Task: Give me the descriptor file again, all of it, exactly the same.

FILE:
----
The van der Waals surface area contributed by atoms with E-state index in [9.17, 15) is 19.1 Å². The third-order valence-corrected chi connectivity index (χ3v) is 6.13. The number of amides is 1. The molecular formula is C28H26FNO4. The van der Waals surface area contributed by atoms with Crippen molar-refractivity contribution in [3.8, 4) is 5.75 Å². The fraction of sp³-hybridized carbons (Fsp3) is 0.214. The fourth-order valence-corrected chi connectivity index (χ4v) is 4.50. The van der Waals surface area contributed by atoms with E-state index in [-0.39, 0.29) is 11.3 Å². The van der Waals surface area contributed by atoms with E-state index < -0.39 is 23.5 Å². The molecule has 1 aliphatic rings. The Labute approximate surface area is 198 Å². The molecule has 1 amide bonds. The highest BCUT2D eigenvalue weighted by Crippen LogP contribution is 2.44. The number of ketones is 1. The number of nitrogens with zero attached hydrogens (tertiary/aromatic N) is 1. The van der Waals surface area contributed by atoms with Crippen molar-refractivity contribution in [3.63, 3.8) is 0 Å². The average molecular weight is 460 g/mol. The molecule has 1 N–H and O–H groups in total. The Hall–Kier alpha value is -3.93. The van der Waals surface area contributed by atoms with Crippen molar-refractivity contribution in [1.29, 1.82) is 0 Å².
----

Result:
The van der Waals surface area contributed by atoms with E-state index in [9.17, 15) is 19.1 Å². The third-order valence-corrected chi connectivity index (χ3v) is 6.13. The number of amides is 1. The molecular formula is C28H26FNO4. The van der Waals surface area contributed by atoms with Crippen molar-refractivity contribution in [3.8, 4) is 5.75 Å². The fraction of sp³-hybridized carbons (Fsp3) is 0.214. The fourth-order valence-corrected chi connectivity index (χ4v) is 4.50. The van der Waals surface area contributed by atoms with E-state index in [-0.39, 0.29) is 11.3 Å². The van der Waals surface area contributed by atoms with E-state index < -0.39 is 23.5 Å². The molecule has 1 aliphatic rings. The Labute approximate surface area is 198 Å². The molecule has 1 amide bonds. The highest BCUT2D eigenvalue weighted by Crippen LogP contribution is 2.44. The number of ketones is 1. The number of nitrogens with zero attached hydrogens (tertiary/aromatic N) is 1. The van der Waals surface area contributed by atoms with Crippen molar-refractivity contribution in [3.63, 3.8) is 0 Å². The average molecular weight is 460 g/mol. The molecule has 1 N–H and O–H groups in total. The Hall–Kier alpha value is -3.93. The van der Waals surface area contributed by atoms with Crippen molar-refractivity contribution in [1.29, 1.82) is 0 Å².